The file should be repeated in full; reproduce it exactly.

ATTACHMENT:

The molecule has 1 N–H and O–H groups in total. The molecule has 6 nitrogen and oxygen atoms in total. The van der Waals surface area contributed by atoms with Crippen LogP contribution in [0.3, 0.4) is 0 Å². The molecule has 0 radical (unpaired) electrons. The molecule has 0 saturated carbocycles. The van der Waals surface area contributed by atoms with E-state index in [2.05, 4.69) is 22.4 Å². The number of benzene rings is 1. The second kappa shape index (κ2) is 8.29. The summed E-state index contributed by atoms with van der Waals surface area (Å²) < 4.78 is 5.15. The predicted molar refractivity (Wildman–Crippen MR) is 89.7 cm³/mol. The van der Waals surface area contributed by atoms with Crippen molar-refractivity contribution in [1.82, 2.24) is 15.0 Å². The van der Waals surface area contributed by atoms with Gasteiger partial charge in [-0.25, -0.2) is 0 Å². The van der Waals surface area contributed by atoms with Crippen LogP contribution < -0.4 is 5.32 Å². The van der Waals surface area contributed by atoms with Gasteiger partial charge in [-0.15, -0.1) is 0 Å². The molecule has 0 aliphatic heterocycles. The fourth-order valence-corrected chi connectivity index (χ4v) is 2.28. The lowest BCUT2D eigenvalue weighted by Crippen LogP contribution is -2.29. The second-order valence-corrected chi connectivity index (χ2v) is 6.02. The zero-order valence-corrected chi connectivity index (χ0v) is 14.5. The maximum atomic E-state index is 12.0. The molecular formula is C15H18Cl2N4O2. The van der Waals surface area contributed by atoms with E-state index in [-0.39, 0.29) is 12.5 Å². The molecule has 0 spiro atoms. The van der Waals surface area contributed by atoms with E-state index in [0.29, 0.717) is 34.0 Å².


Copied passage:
The molecule has 1 N–H and O–H groups in total. The molecule has 6 nitrogen and oxygen atoms in total. The van der Waals surface area contributed by atoms with Crippen LogP contribution in [0.3, 0.4) is 0 Å². The molecule has 0 radical (unpaired) electrons. The molecule has 0 saturated carbocycles. The van der Waals surface area contributed by atoms with E-state index in [2.05, 4.69) is 22.4 Å². The number of benzene rings is 1. The second kappa shape index (κ2) is 8.29. The summed E-state index contributed by atoms with van der Waals surface area (Å²) < 4.78 is 5.15. The predicted molar refractivity (Wildman–Crippen MR) is 89.7 cm³/mol. The van der Waals surface area contributed by atoms with Crippen molar-refractivity contribution in [1.82, 2.24) is 15.0 Å². The van der Waals surface area contributed by atoms with Gasteiger partial charge in [-0.25, -0.2) is 0 Å². The van der Waals surface area contributed by atoms with Crippen LogP contribution < -0.4 is 5.32 Å². The van der Waals surface area contributed by atoms with Gasteiger partial charge in [-0.15, -0.1) is 0 Å². The molecule has 0 aliphatic heterocycles. The fourth-order valence-corrected chi connectivity index (χ4v) is 2.28. The lowest BCUT2D eigenvalue weighted by Crippen LogP contribution is -2.29. The second-order valence-corrected chi connectivity index (χ2v) is 6.02. The zero-order valence-corrected chi connectivity index (χ0v) is 14.5. The maximum atomic E-state index is 12.0. The molecular formula is C15H18Cl2N4O2. The van der Waals surface area contributed by atoms with E-state index in [-0.39, 0.29) is 12.5 Å². The molecule has 0 spiro atoms. The van der Waals surface area contributed by atoms with E-state index in [0.29, 0.717) is 34.0 Å².